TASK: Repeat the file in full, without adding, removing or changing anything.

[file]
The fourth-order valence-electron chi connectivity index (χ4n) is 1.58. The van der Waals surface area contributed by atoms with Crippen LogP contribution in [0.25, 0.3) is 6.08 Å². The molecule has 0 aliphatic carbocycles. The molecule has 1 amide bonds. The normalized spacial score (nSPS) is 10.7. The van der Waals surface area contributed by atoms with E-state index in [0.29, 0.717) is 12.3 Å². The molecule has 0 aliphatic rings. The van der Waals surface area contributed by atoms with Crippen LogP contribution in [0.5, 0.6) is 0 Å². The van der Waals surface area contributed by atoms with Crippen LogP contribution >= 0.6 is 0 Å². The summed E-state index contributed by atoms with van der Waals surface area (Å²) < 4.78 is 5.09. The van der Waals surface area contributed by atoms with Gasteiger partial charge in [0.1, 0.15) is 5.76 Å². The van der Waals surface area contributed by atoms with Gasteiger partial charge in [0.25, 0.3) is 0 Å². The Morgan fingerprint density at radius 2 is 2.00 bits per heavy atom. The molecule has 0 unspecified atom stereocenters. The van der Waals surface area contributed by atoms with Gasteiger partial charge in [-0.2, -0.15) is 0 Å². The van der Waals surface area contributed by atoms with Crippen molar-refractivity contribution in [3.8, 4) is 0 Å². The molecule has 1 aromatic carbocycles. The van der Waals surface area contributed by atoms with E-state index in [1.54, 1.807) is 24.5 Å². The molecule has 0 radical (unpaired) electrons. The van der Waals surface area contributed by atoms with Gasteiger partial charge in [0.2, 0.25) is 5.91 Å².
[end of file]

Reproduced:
The fourth-order valence-electron chi connectivity index (χ4n) is 1.58. The van der Waals surface area contributed by atoms with Crippen LogP contribution in [0.25, 0.3) is 6.08 Å². The molecule has 0 aliphatic carbocycles. The molecule has 1 amide bonds. The normalized spacial score (nSPS) is 10.7. The van der Waals surface area contributed by atoms with E-state index in [0.29, 0.717) is 12.3 Å². The molecule has 0 aliphatic rings. The van der Waals surface area contributed by atoms with Crippen LogP contribution in [0.5, 0.6) is 0 Å². The van der Waals surface area contributed by atoms with Crippen LogP contribution >= 0.6 is 0 Å². The summed E-state index contributed by atoms with van der Waals surface area (Å²) < 4.78 is 5.09. The van der Waals surface area contributed by atoms with Gasteiger partial charge in [0.1, 0.15) is 5.76 Å². The van der Waals surface area contributed by atoms with Gasteiger partial charge in [0.25, 0.3) is 0 Å². The Morgan fingerprint density at radius 2 is 2.00 bits per heavy atom. The molecule has 0 unspecified atom stereocenters. The van der Waals surface area contributed by atoms with Gasteiger partial charge in [-0.2, -0.15) is 0 Å². The van der Waals surface area contributed by atoms with Crippen molar-refractivity contribution in [3.8, 4) is 0 Å². The molecule has 1 aromatic carbocycles. The van der Waals surface area contributed by atoms with E-state index in [1.54, 1.807) is 24.5 Å². The molecule has 0 radical (unpaired) electrons. The van der Waals surface area contributed by atoms with Gasteiger partial charge in [0.2, 0.25) is 5.91 Å².